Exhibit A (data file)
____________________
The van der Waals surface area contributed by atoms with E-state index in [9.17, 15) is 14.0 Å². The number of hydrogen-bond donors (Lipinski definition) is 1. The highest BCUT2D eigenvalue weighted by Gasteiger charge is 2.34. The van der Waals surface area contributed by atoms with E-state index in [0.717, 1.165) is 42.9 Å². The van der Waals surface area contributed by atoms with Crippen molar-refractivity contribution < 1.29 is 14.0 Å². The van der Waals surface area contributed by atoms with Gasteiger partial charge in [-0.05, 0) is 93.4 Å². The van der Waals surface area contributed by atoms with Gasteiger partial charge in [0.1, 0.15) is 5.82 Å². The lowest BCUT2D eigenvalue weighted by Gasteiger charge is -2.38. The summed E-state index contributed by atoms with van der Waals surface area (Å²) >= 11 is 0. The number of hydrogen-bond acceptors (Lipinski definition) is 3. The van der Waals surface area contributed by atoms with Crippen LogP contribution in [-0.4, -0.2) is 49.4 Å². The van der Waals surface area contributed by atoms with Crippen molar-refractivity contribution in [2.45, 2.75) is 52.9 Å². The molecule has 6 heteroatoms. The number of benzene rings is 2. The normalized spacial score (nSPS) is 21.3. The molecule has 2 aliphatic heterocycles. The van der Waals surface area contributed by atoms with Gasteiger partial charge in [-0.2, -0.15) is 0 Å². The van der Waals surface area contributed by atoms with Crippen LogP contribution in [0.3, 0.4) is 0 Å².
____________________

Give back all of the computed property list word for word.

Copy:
The van der Waals surface area contributed by atoms with E-state index in [9.17, 15) is 14.0 Å². The number of hydrogen-bond donors (Lipinski definition) is 1. The highest BCUT2D eigenvalue weighted by Gasteiger charge is 2.34. The van der Waals surface area contributed by atoms with E-state index in [0.717, 1.165) is 42.9 Å². The van der Waals surface area contributed by atoms with Crippen molar-refractivity contribution < 1.29 is 14.0 Å². The van der Waals surface area contributed by atoms with Gasteiger partial charge in [-0.05, 0) is 93.4 Å². The van der Waals surface area contributed by atoms with Gasteiger partial charge in [0.1, 0.15) is 5.82 Å². The lowest BCUT2D eigenvalue weighted by Gasteiger charge is -2.38. The summed E-state index contributed by atoms with van der Waals surface area (Å²) >= 11 is 0. The number of hydrogen-bond acceptors (Lipinski definition) is 3. The van der Waals surface area contributed by atoms with Crippen LogP contribution in [-0.4, -0.2) is 49.4 Å². The van der Waals surface area contributed by atoms with Crippen molar-refractivity contribution in [2.45, 2.75) is 52.9 Å². The molecule has 6 heteroatoms. The number of benzene rings is 2. The normalized spacial score (nSPS) is 21.3. The molecule has 2 aliphatic heterocycles. The van der Waals surface area contributed by atoms with Gasteiger partial charge in [-0.2, -0.15) is 0 Å². The van der Waals surface area contributed by atoms with Crippen LogP contribution in [0.3, 0.4) is 0 Å².